ELISPOT, ELISA and flow cytometry techniques are often used to study the function of immune system cells. It is tempting to speculate that these assays can be used interchangeably, providing similar information about the cytokine secreting activity of cells: the higher the number
[...] Read more.
ELISPOT, ELISA and flow cytometry techniques are often used to study the function of immune system cells. It is tempting to speculate that these assays can be used interchangeably, providing similar information about the cytokine secreting activity of cells: the higher the number of cytokine-positive cells measured by flow cytometry, the higher the number of cytokine-secreting cells expected to be detected by ELISPOT and the larger the amount of secreted cytokine expected to be measured by ELISA. We have analyzed the expression level and secretion capacity of IFNγ from peripheral blood mononuclear cells isolated from five healthy donors and stimulated by calcium ionomycin mixed with phorbol 12-myristate 13-acetate in a non-specific manner in side-by-side testing using ELISPOT, ELISA and flow cytometry assays. In our study, we observed a general correlation in donors’ ranking between ELISPOT and flow cytometry; ELISA values did not correlate with either ELISPOT or flow cytometry. However, a detailed donor-to-donor comparison between ELISPOT and flow cytometry revealed significant discrepancies: donors who have similar numbers of IFNγ-positive cells measured by flow cytometry show 2–3-fold differences in the number of spot-forming cells (SFCs) measured by ELISPOT; and donors who have the same number of SFCs measured by ELISPOT show 30% differences in the number of IFNγ-positive cells measured by flow cytometry. Significant discrepancies between donors were also found when comparing ELISA and ELISPOT techniques: donors who secreted the same amount of IFNγ measured by ELISA show six-fold differences in the number of SFCs measured by ELISPOT; and donors who have 5–7-times less secreted IFNγ measured by ELISA show a two-fold increase in the number of SFCs measured by ELISPOT compared to donors who show a more profound secretion of IFNγ measured by ELISA. The results of our study suggest that there can be a lack of correlation between IFNγ values measured by ELISPOT, ELISA and flow cytometry. The higher number of cytokine-positive cells determined by flow cytometry is not necessarily indicative of a higher number of cytokine-secreting cells when they are analyzed by either ELISPOT or ELISA. Our ELISPOT vs. ELISA comparison demonstrates that the higher number of SFCs observed in ELISPOT does not guarantee that these cells secrete larger amounts of cytokines compared to donors with lower SFC numbers. In addition, our data indicate that ELISPOT, ELISA and flow cytometry should be performed as complementary, rather than stand-alone assays: running these assays in parallel on samples from the same donors may help to better understand the mechanisms underlying the physiology of cytokine-secreting cells. Full article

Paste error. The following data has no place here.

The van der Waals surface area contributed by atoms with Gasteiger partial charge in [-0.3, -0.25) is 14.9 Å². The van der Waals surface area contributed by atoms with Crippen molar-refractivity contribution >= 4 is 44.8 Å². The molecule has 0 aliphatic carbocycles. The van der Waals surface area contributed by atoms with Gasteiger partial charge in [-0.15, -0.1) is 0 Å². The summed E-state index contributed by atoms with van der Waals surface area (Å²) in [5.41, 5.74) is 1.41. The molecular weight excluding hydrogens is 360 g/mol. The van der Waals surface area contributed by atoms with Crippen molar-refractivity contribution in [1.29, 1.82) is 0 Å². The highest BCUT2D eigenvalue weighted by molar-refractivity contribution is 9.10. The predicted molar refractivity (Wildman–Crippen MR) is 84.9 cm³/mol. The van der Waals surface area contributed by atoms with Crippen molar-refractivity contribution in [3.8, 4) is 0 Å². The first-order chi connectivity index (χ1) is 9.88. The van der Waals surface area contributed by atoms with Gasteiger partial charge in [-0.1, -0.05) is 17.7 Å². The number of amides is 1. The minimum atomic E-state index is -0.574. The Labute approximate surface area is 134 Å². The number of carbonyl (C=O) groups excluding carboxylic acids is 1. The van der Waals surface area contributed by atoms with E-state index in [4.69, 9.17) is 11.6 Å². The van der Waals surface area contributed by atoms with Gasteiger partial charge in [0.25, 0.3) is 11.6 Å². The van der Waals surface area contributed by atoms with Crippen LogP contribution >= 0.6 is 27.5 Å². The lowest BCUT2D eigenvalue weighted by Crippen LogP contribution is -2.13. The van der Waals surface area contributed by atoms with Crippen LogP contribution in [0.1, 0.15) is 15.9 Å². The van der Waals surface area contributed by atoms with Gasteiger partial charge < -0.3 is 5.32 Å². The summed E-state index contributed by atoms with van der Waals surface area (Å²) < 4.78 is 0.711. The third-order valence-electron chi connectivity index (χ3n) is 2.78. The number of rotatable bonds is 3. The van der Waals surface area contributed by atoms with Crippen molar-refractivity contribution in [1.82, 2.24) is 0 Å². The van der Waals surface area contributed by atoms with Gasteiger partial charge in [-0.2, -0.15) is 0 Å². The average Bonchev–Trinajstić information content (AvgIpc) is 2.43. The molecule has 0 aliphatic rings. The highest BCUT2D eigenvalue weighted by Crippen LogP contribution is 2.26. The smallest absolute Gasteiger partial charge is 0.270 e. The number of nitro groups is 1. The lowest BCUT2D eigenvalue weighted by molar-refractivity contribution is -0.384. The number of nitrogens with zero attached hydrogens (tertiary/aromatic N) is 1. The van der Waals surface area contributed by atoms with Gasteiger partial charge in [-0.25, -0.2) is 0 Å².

(This article belongs to the Special Issue ELISPOT Research)
Open AccessArticle ELISPOT Assays in 384-Well Format: Up to 30 Data Points with One Million Cells
Cells 2015, 4(1), 71-83; doi:10.3390/cells4010071
Received: 30 October 2014 / Revised: 18 November 2014 / Accepted: 1 December 2014 / Published: 29 January 2015
Cited by 4 | PDF Full-text (2518 KB) | HTML Full-text | XML Full-text
Abstract
Comprehensive immune monitoring requires that frequencies of T cells, producing different cytokines, are measured to establish the magnitude of Th1, Th2, and Th17 components of cell-mediated immunity. Antigen titration provides additional information about the affinity of T cell response. In tumor immunity, it
[...] Read more.
Comprehensive immune monitoring requires that frequencies of T cells, producing different cytokines, are measured to establish the magnitude of Th1, Th2, and Th17 components of cell-mediated immunity. Antigen titration provides additional information about the affinity of T cell response. In tumor immunity, it is also advisable to account for determinant spreading by testing multiple epitopes. Efforts for comprehensive immune monitoring would require substantial numbers of PBMC to run the above tests systematically, which in most test cases is limiting. Immune monitoring with ELISPOT assays have been performed, thus far, in a 96-well format. In this study we show that one can increase cell utilization by performing the assay in 384-well plates whose membrane surface area is one third that of 96-well plates. Systematic testing of PBMC for antigen-specific T cell response in the two formats demonstrated that the 384-well assay corresponds to a one-in-three miniaturization of the 96-well assay. The lowest number of cells that can be used in the 384-well format, while allowing for sufficient contact with APC, is 33,000 PBMC/well. Therefore, with one million PBMC typically obtained from 1 mL of blood, a 30 well T cell ELISPOT assay can be performed in a 384-well format. Full article
(This article belongs to the Special Issue ELISPOT Research)
Open AccessArticle ELISPOTs Produced by CD8 and CD4 Cells Follow Log Normal Size Distribution Permitting Objective Counting
Cells 2015, 4(1), 56-70; doi:10.3390/cells4010056
Received: 3 November 2014 / Accepted: 14 January 2015 / Published: 20 January 2015
Cited by 4 | PDF Full-text (1699 KB) | HTML Full-text | XML Full-text
Abstract